Electronic Records Management: Spring 2013

Instructor:

Catherine Stollar Peters

School:

University of Albany

Semester:

Spring 2013

Description:

This course is an introduction to issues in record keeping in the digital age. In addition covering issues related to electronic records management, we will discuss digital curation, web archiving, personal information management, and managing electronic records in manuscript repositories.

Required Textbook:

No required textbook.

Link to Syllabus:

http://www.albany.edu/informationstudies/files/IST547_Peters.pdf

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Digital Curation: Spring 2014

Instructor:

Dorothea Salo

School:

University of Wisconsin-Madison

Semester:

Spring 2014

Description:

  • Assess, plan for, manage, and execute a small-scale data-management or digital-archiving project.
  • Assess digital data for preservability; make yes-or-no accessioning decisions.
  • Understand (and where relevant, apply) technological, economic, and social models of digital preservation and sustainability.
  • Understand forms, formats, and lifecycles of digital data across a wide breadth of contexts.
  • Evaluate software and hardware tools relevant across the data lifecycle.
  • Construct a current-awareness strategy; assimilate substantial amounts of relevant writing.
  • Self-sufficiently acquire technical knowledge.

Required Textbook:

No required textbook.

Link to Syllabus:

http://files.dsalo.info/668syll2014.pdf

Policy Issues in Digital Curation: Spring 2014

Instructor:

Katie Shilton

School:

iSchool at Maryland

Semester:

Spring 2014

Description:

Policy Issues in Digital Curation will explore responses to the intellectual property, privacy, and security issues related to curation and long-term preservation of digital information. Bridging law, social science, computer science, and professional practice, this course will focus on understanding and responding to copyright and other forms of intellectual property raised by preservation copies of digital data and records; dealing with complex privacy issues in digital data and records; securing integrity and trust in digital information and content throughout the information lifecycle; and implementing security for digital information in a range of contexts. Applied group and individual work will focus on developing policy and technical responses to intellectual property, privacy, trust, and security issues.

Required Textbook:

No required textbook.

Link to Syllabus:

http://ischool.umd.edu/sites/default/files/syllabi/inst641policyissuesindigitalcuration.pdf

Digital Curation: Spring 2012

Instructor:

Jane Zhang

School:

The Catholic University of America

Semester:

Spring 2012

Description:

This course provides an overview of digital curation as a lifecycle management strategy to manage, evaluate, collect, organize, preserve, share, and support the use and re-use of digital assets. The course introduces digital curation models, infrastructures, standards, initiatives, and technical tools; and covers the concepts and skills involved in creating and managing an integrated and sustainable digital cultural heritage repository as a trusted body of digital information for current and future use.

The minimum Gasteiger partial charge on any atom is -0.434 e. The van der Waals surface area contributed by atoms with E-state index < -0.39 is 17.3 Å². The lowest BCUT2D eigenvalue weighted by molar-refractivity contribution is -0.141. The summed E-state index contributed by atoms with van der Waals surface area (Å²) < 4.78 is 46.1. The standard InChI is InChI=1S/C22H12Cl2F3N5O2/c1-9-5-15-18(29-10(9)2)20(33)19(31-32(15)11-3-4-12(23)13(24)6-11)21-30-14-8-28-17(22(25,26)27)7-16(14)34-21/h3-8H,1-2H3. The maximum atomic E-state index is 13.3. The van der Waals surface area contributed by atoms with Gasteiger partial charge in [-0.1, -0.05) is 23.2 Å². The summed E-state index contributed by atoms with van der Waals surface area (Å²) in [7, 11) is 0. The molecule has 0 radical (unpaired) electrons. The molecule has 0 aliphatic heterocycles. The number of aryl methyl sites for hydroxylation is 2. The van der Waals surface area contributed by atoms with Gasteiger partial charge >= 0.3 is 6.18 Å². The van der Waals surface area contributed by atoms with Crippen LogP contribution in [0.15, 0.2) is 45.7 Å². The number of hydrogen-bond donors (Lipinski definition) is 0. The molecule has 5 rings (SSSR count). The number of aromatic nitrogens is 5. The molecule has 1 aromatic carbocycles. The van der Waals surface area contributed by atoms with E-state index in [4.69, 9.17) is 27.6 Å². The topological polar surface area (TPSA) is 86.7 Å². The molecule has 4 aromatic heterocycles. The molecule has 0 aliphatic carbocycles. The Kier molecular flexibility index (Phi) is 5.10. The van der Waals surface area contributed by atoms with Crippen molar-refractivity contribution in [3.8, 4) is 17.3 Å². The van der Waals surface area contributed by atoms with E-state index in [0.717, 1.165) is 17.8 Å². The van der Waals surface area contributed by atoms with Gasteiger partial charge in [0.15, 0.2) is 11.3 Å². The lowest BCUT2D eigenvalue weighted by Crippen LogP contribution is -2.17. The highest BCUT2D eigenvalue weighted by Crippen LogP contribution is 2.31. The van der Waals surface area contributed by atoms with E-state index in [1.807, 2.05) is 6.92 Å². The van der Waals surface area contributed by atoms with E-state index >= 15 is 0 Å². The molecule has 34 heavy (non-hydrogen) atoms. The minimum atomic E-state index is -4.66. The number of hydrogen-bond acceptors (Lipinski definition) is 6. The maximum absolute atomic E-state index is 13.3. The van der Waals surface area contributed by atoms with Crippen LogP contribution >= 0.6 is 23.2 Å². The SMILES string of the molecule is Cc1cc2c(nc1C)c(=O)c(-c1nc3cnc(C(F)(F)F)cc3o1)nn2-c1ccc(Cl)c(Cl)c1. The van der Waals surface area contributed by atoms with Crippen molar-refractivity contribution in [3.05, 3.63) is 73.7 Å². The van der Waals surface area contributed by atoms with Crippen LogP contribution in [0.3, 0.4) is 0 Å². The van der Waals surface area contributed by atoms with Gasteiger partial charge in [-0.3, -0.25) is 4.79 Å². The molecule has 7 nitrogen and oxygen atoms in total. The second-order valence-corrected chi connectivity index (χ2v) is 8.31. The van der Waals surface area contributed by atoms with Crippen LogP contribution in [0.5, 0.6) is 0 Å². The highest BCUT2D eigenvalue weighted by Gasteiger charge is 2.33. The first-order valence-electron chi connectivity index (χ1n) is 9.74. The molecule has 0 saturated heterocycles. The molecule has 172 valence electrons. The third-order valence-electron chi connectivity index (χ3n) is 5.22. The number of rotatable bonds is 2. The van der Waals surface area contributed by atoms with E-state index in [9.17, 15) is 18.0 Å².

Required Textbook:

Ross Harvey. 2010. Digital Curation: A How-to-do-it Manual.

Link to Syllabus:

http://lis.cua.edu/res/docs/syllabi/2012spring/LSC617ZhangSpring2012.pdf

Digital Curation: Spring 2014

Instructor:

Mél Hogan

School:

University of Colorado Boulder

Semester:

Spring 2014

Description:

This course focuses on the creation of a multimodal personal research archive and the theories of digital curation writ large that inform its production.

As researchers, our interest in the archive as a site of theoretical and pragmatic inquiry has been transformed by emergent media, and specifically, the new affordances of digitization in terms of access, storage, circulation and searchability. As such, both the ways in which we generate for the archive, and our reliance on what we can extract from it, have become increasingly important conceptual and methodological issues. Arguably, ontologies of the archive — which remain largely based on authenticity, rivalry, and the originality of artefacts and official records — are always challenged by new and emergent media.

See syllabus for a longer description.

Required Textbook:

No textbook required.

Link to Syllabus:

http://melhogan.com/website/wp-content/uploads/2014/01/Digital-Curation-Syllabus2.pdf

Digital Preservation: Spring 2013

Instructor:

Mark A. Matienzo

School:

iSchool at Drexel

Semester:

Spring 2013

Description:

This course will explore concepts, principles, and practice for the preservation of digital information resources. Digital preservation is a fundamental issue for anyone responsible for the creation or management of digital information. The class will address conceptual models, policy frameworks, technical approaches and requirements, and a number of case studies of real-world digital preservation projects and systems.

The class will consist of weekly lectures, supplemented by readings, discussion, and assignments. Each week will focus on specific primary topics, but students should seek connections between the topics and the application of principles across domains and different types of digital preservation problems. Furthermore, each week’s concepts will build on concepts and material introduced and discussed in previous weeks. In discussion, students are encouraged to bring up past experience when relevant to the current week’s topic.

Required Textbook:

Harvey, Ross. Digital Curation: A How-To-Do It Manual.

Link to Syllabus:

http://matienzo.org/teaching/drexel-info756/2013-spring/